Akihabara is in a perpetual state of change

Long ago, Akihabara gained the nickname Akihabara Electric Town. That was when the area was home to many household appliance shops. It also had electric stores that sold specialized stuff. Need a whatsit for your whatnot? You could get it there.

That’s what I remember from 1991 when I first arrived in Tokyo. But, it was also a time of transition for the area. The electronic age was starting to push many of those older shops out. I saw some of those changes.

Computer shops and others that sold specialized electronics were making inroads. Highly-focused hobby shops were doing the same. There was a lot of stuff you could only get in Akihabara. This attracted a new clientele, the otaku. Things changed again.

Akihbara maids on the street
Akihbara maids.

For me, though, it was a happening place. Glitz filled it. There were so many new things to do and experience. Akihabara was exciting. Many “only in Japan” things were there. I have so many good memories of it.

Do you know the AKB theatre building? Around 1996, it was T-Zone. T-Zone was in the same vein as Bic Camera and Yodobashi Camera. I often used to look at its imported computer games. It had half of one floor filled with them. The rest of the store had things like laser-disc players and massage chairs. You could get the latest of anything there. It was a growing company.

I went there a few years later, and it was gone! Such is life in Tokyo. Here one day and gone tomorrow.

Chuo-Dori in Akihabara
Chuo-Dori on a Sunday afternoon.

Akihabara is where I bought my first computer in Japan. It was a Compaq. The store where I got it was tiny. Trying to get past other customers in the aisles was a test! It was fun shopping there, but it was a complete fail haggling with the staff. That place no longer exists.

Nowadays, Akihabara has many manga, game arcades, and duty-free shops. Then there are the pet and maid cafes. Of course, the otaku are still around! Some specialized electric shops operate, but they aren’t the stars anymore. The 2022 Akihabara is very different from the one I once knew.

Recently, I watched an Only in Japan * Go video on YouTube. John Daub, the presenter, did a live stream from around the station. The changes in the area shocked him, and he showed many places that had disappeared. A few days later, I went to Akihabara to see it myself.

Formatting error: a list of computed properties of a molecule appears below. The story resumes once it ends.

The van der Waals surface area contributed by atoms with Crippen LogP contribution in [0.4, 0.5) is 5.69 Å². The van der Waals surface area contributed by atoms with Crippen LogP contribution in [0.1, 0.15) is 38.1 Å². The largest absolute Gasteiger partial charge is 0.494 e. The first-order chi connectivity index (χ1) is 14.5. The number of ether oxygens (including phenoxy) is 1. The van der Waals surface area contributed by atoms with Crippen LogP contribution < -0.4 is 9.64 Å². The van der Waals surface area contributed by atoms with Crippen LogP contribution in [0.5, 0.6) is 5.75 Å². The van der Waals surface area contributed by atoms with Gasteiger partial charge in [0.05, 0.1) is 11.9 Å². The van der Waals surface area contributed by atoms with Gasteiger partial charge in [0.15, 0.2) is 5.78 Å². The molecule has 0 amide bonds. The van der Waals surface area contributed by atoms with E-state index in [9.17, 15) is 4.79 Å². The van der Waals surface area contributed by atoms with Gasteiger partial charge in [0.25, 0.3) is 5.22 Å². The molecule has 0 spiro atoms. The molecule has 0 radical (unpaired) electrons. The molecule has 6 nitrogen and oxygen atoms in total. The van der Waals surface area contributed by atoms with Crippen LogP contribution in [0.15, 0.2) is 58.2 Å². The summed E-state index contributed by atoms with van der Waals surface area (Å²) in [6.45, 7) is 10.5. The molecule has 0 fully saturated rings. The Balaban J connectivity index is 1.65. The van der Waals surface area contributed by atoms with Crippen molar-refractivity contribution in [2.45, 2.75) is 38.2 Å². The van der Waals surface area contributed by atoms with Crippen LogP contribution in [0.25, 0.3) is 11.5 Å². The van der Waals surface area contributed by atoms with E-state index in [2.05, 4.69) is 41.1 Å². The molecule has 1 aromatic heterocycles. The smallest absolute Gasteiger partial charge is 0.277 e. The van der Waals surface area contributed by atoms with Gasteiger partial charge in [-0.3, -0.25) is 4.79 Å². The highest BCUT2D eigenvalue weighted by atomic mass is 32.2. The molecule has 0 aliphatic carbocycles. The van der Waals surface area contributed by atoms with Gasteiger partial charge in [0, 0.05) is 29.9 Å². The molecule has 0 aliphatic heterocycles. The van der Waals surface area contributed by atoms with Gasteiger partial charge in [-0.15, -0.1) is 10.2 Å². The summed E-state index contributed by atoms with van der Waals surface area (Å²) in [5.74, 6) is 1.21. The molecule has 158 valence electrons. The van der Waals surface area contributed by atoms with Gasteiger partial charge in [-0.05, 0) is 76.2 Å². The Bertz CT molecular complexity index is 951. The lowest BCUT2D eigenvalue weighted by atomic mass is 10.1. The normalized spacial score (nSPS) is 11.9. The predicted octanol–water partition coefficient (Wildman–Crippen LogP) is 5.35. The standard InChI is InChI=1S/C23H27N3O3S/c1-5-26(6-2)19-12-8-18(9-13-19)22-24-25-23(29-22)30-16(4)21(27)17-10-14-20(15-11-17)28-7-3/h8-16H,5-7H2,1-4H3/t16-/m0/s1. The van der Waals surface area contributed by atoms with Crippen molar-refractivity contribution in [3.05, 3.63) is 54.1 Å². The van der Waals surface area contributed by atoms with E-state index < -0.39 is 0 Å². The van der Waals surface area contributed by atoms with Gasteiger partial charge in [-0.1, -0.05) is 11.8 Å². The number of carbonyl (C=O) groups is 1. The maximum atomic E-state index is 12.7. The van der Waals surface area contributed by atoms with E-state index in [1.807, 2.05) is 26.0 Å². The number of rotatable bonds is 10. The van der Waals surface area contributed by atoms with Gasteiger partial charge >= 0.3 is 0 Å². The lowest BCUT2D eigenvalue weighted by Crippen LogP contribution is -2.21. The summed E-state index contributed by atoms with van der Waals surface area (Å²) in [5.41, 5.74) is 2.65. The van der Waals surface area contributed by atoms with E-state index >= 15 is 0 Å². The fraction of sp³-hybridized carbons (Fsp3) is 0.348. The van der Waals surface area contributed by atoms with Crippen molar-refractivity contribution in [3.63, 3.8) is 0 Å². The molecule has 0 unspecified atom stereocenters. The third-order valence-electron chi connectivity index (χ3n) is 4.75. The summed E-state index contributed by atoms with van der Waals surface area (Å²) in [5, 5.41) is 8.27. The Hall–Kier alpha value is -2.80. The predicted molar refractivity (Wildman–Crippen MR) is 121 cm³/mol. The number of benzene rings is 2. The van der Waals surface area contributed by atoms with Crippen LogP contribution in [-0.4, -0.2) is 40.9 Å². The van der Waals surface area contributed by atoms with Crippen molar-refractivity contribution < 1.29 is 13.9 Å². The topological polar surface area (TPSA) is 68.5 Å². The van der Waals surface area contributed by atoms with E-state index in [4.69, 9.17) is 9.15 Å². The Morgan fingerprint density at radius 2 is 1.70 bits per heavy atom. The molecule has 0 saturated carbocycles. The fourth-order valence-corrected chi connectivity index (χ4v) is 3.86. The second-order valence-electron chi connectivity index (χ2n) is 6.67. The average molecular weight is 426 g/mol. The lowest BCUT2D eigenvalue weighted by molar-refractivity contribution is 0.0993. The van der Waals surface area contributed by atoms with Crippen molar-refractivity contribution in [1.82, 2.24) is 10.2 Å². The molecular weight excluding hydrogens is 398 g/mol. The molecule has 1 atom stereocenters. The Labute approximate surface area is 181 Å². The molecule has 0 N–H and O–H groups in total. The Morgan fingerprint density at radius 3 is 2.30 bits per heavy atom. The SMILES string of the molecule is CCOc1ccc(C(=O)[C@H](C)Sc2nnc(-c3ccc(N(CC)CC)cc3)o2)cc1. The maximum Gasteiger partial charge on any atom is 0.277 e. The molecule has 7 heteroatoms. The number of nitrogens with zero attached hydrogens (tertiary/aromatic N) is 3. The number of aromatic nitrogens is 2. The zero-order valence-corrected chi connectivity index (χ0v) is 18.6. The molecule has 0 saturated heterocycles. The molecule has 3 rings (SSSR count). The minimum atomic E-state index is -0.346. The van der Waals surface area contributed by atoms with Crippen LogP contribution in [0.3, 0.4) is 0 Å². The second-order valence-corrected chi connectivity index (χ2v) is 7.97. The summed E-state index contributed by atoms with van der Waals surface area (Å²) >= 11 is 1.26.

Once out of the station, I went straight to the Sega Game Center Number Two building. To see it empty was a shock. Shops one, two, and three were still there. But, the company announced that it would leave the game arcade business by the end of 2020.

Well, things panned out differently. SEGA rebranded the centers. They are now called GiGO, short for Get into Gaming Oasis. I have no comment on the name.  I’ll leave that to you. By the way, the Number Two building still has no games.

GiGO number 1 game center in Akihabara
Goodby SEGA. Hello GIGO.

Other businesses have suffered too. Some have disappeared. A few premises are unoccupied. Fewer people seem to be on the streets. E-sports appears to be on the rise. Gachapon machines are throughout the area.

The maid cafes have changed. If I remember correctly, there used to be more of them. Now, they seem to have consolidated into a few chains. But as the pandemic appears to be waning in Japan, their girls are back on the streets.

Were these changes a result of the coronavirus? No, some are purely from business decisions. Things lose favor and are no longer needed. For example, the AKB48 Cafe is gone. It closed in November 2019 as a part of the company plan.

Gundam took over the cafe. Unfortunately, it is gone too. Actually, all their branches have gone. Akihabara, like everywhere else, moves with the times.

Don Quijote Store
The Don Quijote Store with the AKB48 above.

It makes me wonder about things. Will the otaku, often associated with the area, be affected? That is a possibility. Why? Over the last few years, buildings like Akihabara UDX and Akihabara Dai have appeared. They are big businesses. The corporations are moving in. People in business attire are a common sight on the streets. They might push a lot of smaller players out.

These days, a real-world place mightn’t be necessary. People communicate online. Remote work is a thing for many companies anyway.

It’ll be interesting to see how Akihabara evolves. My feeling is that it is on its last legs.  Another change is coming, but to what? I’d love to know your thoughts. What does the future hold? 

What camera gear did I use for these Akihabara photos?

  • Camera body: Fujifilm X-T3
  • Lens: Fujifilm  XF 16-55mm F2.8 R LM WR
Japanese gachapon machines
Gachapon machines are everywhere in Akihabara.

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